Thank you for being part of the Madison Church community! We appreciate your support.

Thanks for having me back. I'm excited to be here. I wanted to share that sometimes there's kind of an elephant in the room. You know, I'm talking about right? Like, it's something that's so obvious to everybody, but nobody brings it up. Maybe it's because it's embarrassing, or it's a sensitive subject. Maybe people are avoiding it, because there's potential for conflict. Or they know that if they bring it up, they have to be part of the solution. And they don't want to do that either. But the elephant in the room, it usually occurs because it's socially uncomfortable. Well, you guys, maybe this could be my secret for today. I am socially awkward. If you've met me more than once, you know that already. I'm socially awkward. I can regularly be heard and during a conversation with saying something like, I'm just gonna say it. Anybody else? I feel like maybe this side of the room. Anybody over here? No? Just the side, okay. Excuse me. But this might make me on comfortable and awkward. And this might make it the last time I get to speak here. So I'm gonna make it good. But you guys, I just have to say it. People are leaving the church. Have you noticed? People are leaving. And I'm not talking about just necessarily Madison church. We're talking about capital C Church, the worldwide church, church in general. They're leaving in droves. And I bet there's nobody here who hasn't? If you haven't felt that yourself. You've at least heard somebody say, I have faith, but I don't do that whole organized religion thing. Right? This is okay. See the side of the room? That's where I got them. Okay, great. Now, now we can be friends. But everybody's heard that right? I have faith. But I don't want to have anything to do with organized religion. And I think it's because we're tired. We're tired of the cultural wars. We're tired of Christianity getting tangled up with political power, and all the politics. I think it's embarrassing. Do you guys think it's embarrassing? I think it's embarrassing, because on one hand, I want to be loud and proud about my faith. On the other hand, I don't want to be associated with this group of people who displays hate towards my loved ones who are in the LGBTQ community. I don't want to be associated with people who shame people for making medical choices. I don't want to be linked to those people who proudly wear the label of Christian nationalists, and say weird things about space lasers starting forest fires. No, thank you. We don't want to have to choose between science and religion, or between our intellectual integrity and our faith. We long for churches to be a safe place to doubt, to ask questions, and to tell the truth, even when it's uncomfortable. We want to talk about tough things. We want to talk about tough things like you guys get to talk to talk about soon. I didn't know this. So this is exciting to me. But biblical interpretation, right? That's important. We want to talk about that. I want to talk about sexuality. We want to talk about racial reconciliation, social justice. But we don't want it to come with those predetermined conclusions. Are all those simplistic and rote answers, want real conversation? We want to bring our whole selves through the church doors, without leaving our hearts and our minds behind without having to put on this facade, pretending that we are blessed to be going through this struggle right now. If you heard Christians say that, Hi, I'm going through a struggle, struggle, but I am blessed. Bless the Lord. He is going to make me stronger in this and yes, he will. But you know what, when something like that happens, I really want to just curl up on the couch and watch Netflix and eat ice cream. You guys want to do that too? Right? Yes. Yes. We're tired of church leaders being gatekeepers. We're tired of church leaders deciding which sins are worse than others. And we're really tired of church leaders calling out sins when Jesus never called them sins to begin with. We're tired of church leaders who get to decide who gets the freedom or forgiveness and who gets to clean themselves up before they can come through the door and be part of our church family. When our LGBTQ loved ones, and then our loved ones who are struggling with addictions, or homelessness, or some other really tough thing When they aren't welcome at the table, we don't feel welcome either. Am I right? These are more than just minor inconveniences. They're more than just hurdles to overcome their actual barriers. They are walls. Because when I hear about, excuse me when I hear verses that are quoted out of context that justify how I can treat my neighbor differently than how I would treat this neighbor. It makes me cringe. But it doesn't just make me cringe. It can mess with my faith, it can cause doubt. Does the Bible Really say that? Am I the one that misunderstood? Does God really feel the way that person feels? And then I go to do I even want to follow a God that displays disdain for people. Do I want to be a part of a group of people who don't actually accept me? It causes me to pause. And to wonder if this Jesus following thing is really what we all want here. We can't be wooed by better worship bands. Although worship bands are great. We can't be wooed with fog machines, fancy lighting, although it is great. And we can't even be wooed with the best coffee in the city. But I do appreciate a good cup of coffee. We don't come to church to be entertained, though. We want authenticity. We want Jesus. We want community and we want family. We want the kind of church that we can read about in the book of Acts in chapter four. Starting at verse 32, it says, all the believers were one in heart in mind, no one claimed any of their possessions was their own. But they shared everything they had, with great power, the apostles continued to testify to the resurrection of the Lord Jesus. And God's grace was so powerfully at work in them, that there were no needy persons among them. So let's not fool ourselves into believing that the early church didn't have some of the same relational problems that we can have today. They were people to it, they still found a way to love one another. Well, they still found a way to do life together. Now, I am a nerdy research junkie. I am curious, and I'm a questioner by nature. And I don't like to live my life without finding answers. I approached my faith the same way that I approached the rest of my life with research. The first time I read through a Bible, I put post it notes on pages where I had questions. I cannot even tell you how many hundreds of post it notes were sticking out of my Bible. It was a lot. It was very colorful in there. And I began doing that to start my journey of finding answers. And at first I found people around me that would say things like, well, you just have to have faith. Or the Bible said it says it. So that settles it. And I couldn't just get on board with that it didn't understand. So I just kept asking questions. And for a while I drove two hours each way to attend a weekly small group, because they weren't afraid of my questions. Do you have any idea how ridiculous that is? I mean, first, it's ridiculous that my drive for answers led me to this like two hour excursion one way. But also why do we as church people, why do we make it so difficult for people to ask questions? As I started to find out some answers, my belief grew. And as my belief grew, I found I had more questions. This has happened to other people, right? Yeah, it's not just me. People started sharing with me how to look things up how to find answers for myself, which is so powerful to be able to have the tools to do that. So I'm excited you guys get to learn that later in the series. If you don't know it already. Probably some of you know a whole bunch of it. But maybe you'll learn something too. Because it's very powerful. I didn't just want to do an internet search in my in my look at the Bible because I knew everybody, anybody can put anything out there. And I don't trust people and I'm a real research nerd. So I used actual books. But I wanted to be able to fully believe, but I needed to understand. And once I understood, and my belief was really strong. I felt like I could defend my belief. I could answer questions that other people had and If I couldn't answer it, at least I know how to find the answers. And I felt really safe and secure in my certainties. I felt like I knew God because I knew about God. And to some extent that was really true. Until it all began to unravel. Until I began to struggle with a tension between the comfort of my certainty and the very uncomfortable doubts I started having. And while the church can be helpful, loving life giving, the church can also lie, injure damage, exclude. Every church has people with flaws. Every church has people like me, and people like you. There's the struggle to make sense of the purpose of church. Why is church here? Why do we exist? There are days of doubt, and doubt is unnerving. I keep saying like, I studied, right, I researched I investigated, I didn't come to the conclusion of faith in Jesus lightly. I didn't pick my denomination without great thought weighing pros and cons, and counting the cost. Yet here I am. Sometimes feeling the shadow of doubt over casting all that confidence and once had it's unnerving. It causes me to start though back at the beginning, looking for answers, searching for safe places, to ask questions, being willing to have my entire world turned upside down, when I find and when I'm shown the truth. I found that I needed to move from that certainty that I held on to, through that doubt, to get back to faith. And I'm still on that journey. I believe it's a healthy journey. And one that I don't think it's going to conclude and resting on knowledge, like all my certainty did. I believe we should all have times of questioning on no doubting and act 17, were told that there was a group of people, they were called the Bereans. And they had doubts about what Paul was telling them about how to follow Jesus. And they kept going back to verify what he was saying, then comparing it to the Scriptures. And they wanted to know is Paul really just off his rocker? Is he contrary to what it already says? And they found the truth. In verse 12, it tells us, many of them, therefore believed, with not a few Greek women of high standing as well as men. So the men and the women who had questions and they had doubts, but they didn't just blow off Paul, right? They didn't just go, That guy's nuts. They looked it up. They spent time asking questions. I imagine they talked amongst themselves as well. But they were willing to leave behind the certainty of their job, their Jewish faith, to walk through that doubt, to find themselves with a strong faith in Jesus. And the Bible tells us that the Bereans were more noble than others. They didn't get shamed for their doubt. In the eyes of God, they were actually applauded, they were more noble. Because they didn't get stuck in their certainty. They didn't get stuck in their doubt. They continue to ask questions, until they found a place of belief. So this is good for us to remember today, that we can apply that to our lives. Let's not get stuck in blind faith. Let's not get stuck in the faith of certainty. Let's not get stuck in the question and doubt phase, but continue to seek safe places. Continue to ask questions, continue to discover and rediscover the Bible. Rediscover Jesus, the truth, the Holy Spirit. Now, some people are discouraging this. Some people are afraid of what has become known as deconstruction. But I just have to ask why is it unsafe to ask questions. When I was in college, I was taught to always know where the opposing viewpoint is coming from. How can you adequately form an argument or state your case if you don't know what they're thinking or how they're going to be looking at it? You have to look at both sides to draw conclusion. But in church, I was taught to stay away from those who would harm my faith by casting doubts and creating fears by asking too many questions. In other words, don't let people ask you questions that you don't already have answers to. But isn't God big enough to handle questions? Isn't God big enough to handle our wavering faith? Did I think I was the first one to struggle? I might have. In Matthew 16, verse 21, it tells us that Jesus began to explain to his disciples that he must go to Jerusalem and suffer many things at the hands of the elders, the chief priests and the teachers of the law, and then he must be killed, and on the third day be raised again. And we know about this, right? Because it was just Easter a couple of weeks ago, or resurrection day, what however Christian you are, you can call it either one. And that first resurrection day, the disciples weren't quite celebrating yet, because they misunderstood Jesus, they still thought incorrectly, that Jesus was going to overthrow the Roman government, and set up an earthly kingdom here. And they believed that with certainty, so when they saw Jesus crucified on the cross, their hopes and their dreams were destroyed. As they saw the spikes, being driven into his hands, being driven into his feet, they hoped for last minute miracle. But no miracle happened. Their King was dead. The disciples never saw the crucifixion coming. And that left them stuck in this tension between faith and doubt. And then three days later, when Jesus was, was resurrected, and the tomb was empty, we know this part again, because we just celebrated right? What happened. The tomb was empty, and everyone was immediately rejoicing, right? Not quite. Now quite. Luke 24, one through 12 tells us that the women who went to the tomb to tend to the body of Jesus found themselves face to face with a couple of angels, who had to look at us look at them, like I don't know why God puts up with you annoying humans. But here we are. And they had to explain to them what Jesus had said. And then they realized all the things that Jesus had been saying all along. And when these women, these very first preachers, right, the very first people to share the gospel, they went in, they ran to the other disciples. They wanted to share the good news that Jesus had risen, Hope was restored. They didn't believe them, because their words seem to them like nonsense. It's a bit shocking to me anyways, to realize that the first disbelievers of the resurrection were the apostles themselves. This tension between faith and doubt that we see here in these first Jesus followers seems really out of place. We expect to hear that there was this huge celebration of these people had the opportunity to see Jesus face to face and to touch him to hear his voice. He told them, this was the plan. But here they were doubting everything they once believed. Once they worked through that doubt, everything changed than that. I want to tell you that your doubts are not the enemy of your faith. Your doubts can actually lead to a deeper, greater, greater faith. But as some of you no doubt can also make you feel shock, afraid and stuck. So how do we live in this tension between faith and doubt? Some of us in the season of deconstruction, where we're questioning everything that we once believed, some have even walked completely away from faith. You probably know a few people. We come to doubt what we've been taught about faith. And it's difficult. For some, it was the experience of the pandemic that kind of pushed them away from their faith caused them to look at things differently. They simply stopped going to church or stopped praying and didn't really see a reason to come back. And for some people, it's been this, it's been because of a leader, or another Christian, another Jesus follower who disappointed them. A church conflict that went unresolved or a sense of being hurt by the church itself, that made it feel like they just couldn't go back. And sometimes it can feel like there's just too many reasons to doubt. And I find what people are leaving is a picture of the church and a picture of Jesus. That's not biblical in the first place, leaving a picture of the church that was not good. theologian, pastor and author, Greg Boyd says this. The self serving certainty seeking faith that these folks are choosing to pursue is not faith, as it's taught in Scripture, the faith. The faith that God's people are called to embrace is one that encourages people to wrestle With God, to not be afraid of questions, and to act faithfully in the face of uncertainty. That's why I'm here to say, let's step into this moment. Don't shy away from that tension, that that tension between being certain of our faith and our doubt, work through the doubt, get to the place of authentic faith. And that's easier said than done. Right? We give you a couple of practical steps. The first thing that we can do is we can express our doubts, don't keep them and express them. When we let our doubts just stew in our minds, they can overpower us. A great way to navigate doubt is to express it to somebody else. Doubt is not an enemy to faith, but unexpressed doubt, can be. So if you're struggling, find a safe person to tell them what you're thinking. And if someone comes to you with doubts, don't be fearful. Listen, ask questions, and seek to understand your listening ear will be more valuable than anything that you might feel compelled to say. In Galatians, six, two, Paul tells the church to carry each other's burdens, and in this way, you will fulfill the law of Christ. We were never meant to live life alone. We need the love and care of others, as much as we, as others need us in the same way. And this is what we expect from church, right? A great place for something like this to happen is a small group. And if you aren't already part of a small group, don't wait. Just join a small group. I think we're gonna Oh, there it is. We got a QR code, take out your phone right now. And scan it, this is your commercial interruption. Take out your phone and scan the QR code and sign up for your small group right now. There's some new ones starting in May. But seriously, get get into a small group, you guys, it doesn't do me any benefit to tell you come join my small group, it's two hours away. Don't do that. Go ahead and sign up with with one with your phone here. But they're powerful in a in a small group, you get to process things with other people who maybe they have doubts to. Maybe they've already navigated that part of their faith. And it can help you it's encouraging, isn't it when you find out that not everybody at church has this certainty that other people have doubts, and that they can relate to you, as a small group is a place for a group of people to just learn together, and to learn how to follow Jesus together. I can't stress enough the importance of following through on your doubts, to not stay stuck in that deconstruction area. But continue through it. Another thing that we can do during in times during times in our life, when we go through periods of uncertainty is to trust Jesus with our doubts. It doesn't have to be super complicated. You can pray something really simple. Like Jesus, if you're real, make yourself real to me. And then just wait around and see what happens. Trust Jesus with whatever you're going through, and look for Him to reveal Himself to you in ways that you may maybe didn't expect. Jeremiah 2913 says, You will seek me and find me when you seek me with all your heart. So seek Him. Recognize recognise your doubts, risk putting your whole heart into it. Ask him to make himself real to you. Ask Him to show you the truth. That is not put off by our doubts. He wants us to wrestle with that truth, to discover him more fully, to explore, to learn to grow in him. And Jesus loves us right in the middle of our struggles with doubt. He wants us to move from certainty through the doubt and then to this place of authentic faith.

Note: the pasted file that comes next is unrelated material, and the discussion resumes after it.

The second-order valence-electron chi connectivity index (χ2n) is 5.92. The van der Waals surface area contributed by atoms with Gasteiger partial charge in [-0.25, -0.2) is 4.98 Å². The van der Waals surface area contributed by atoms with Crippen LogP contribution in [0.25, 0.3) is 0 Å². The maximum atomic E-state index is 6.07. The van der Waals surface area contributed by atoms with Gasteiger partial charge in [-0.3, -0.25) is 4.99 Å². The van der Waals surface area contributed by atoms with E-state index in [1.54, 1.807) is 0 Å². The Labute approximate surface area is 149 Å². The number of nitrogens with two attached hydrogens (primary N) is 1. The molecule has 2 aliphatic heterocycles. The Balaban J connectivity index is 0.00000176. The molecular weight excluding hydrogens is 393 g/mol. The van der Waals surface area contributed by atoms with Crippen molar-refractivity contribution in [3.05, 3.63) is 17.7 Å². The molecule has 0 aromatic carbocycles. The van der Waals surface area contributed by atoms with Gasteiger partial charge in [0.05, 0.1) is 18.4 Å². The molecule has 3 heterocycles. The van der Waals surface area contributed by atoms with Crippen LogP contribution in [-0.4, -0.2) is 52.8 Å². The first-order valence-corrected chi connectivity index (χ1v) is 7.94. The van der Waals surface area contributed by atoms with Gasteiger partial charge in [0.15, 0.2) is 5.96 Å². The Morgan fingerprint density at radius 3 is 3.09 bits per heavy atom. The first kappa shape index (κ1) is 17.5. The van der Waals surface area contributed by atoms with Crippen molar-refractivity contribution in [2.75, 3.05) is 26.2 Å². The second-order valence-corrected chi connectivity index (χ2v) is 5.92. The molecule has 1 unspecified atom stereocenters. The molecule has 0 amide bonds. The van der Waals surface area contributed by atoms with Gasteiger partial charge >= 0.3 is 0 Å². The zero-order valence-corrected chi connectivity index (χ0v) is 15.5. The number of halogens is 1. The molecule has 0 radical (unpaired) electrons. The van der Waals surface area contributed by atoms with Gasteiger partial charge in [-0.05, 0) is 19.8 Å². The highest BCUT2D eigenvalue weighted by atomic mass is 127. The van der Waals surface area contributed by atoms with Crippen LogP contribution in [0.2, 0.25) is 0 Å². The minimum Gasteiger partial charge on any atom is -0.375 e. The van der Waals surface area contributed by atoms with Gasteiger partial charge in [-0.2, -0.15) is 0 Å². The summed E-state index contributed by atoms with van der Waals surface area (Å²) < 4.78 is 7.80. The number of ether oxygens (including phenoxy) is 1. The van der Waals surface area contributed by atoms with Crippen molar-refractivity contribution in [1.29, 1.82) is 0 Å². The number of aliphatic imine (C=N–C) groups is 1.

The Elephant in the Church
Faith and Doubt Tension Navigation
Navigating Doubt and Finding Faith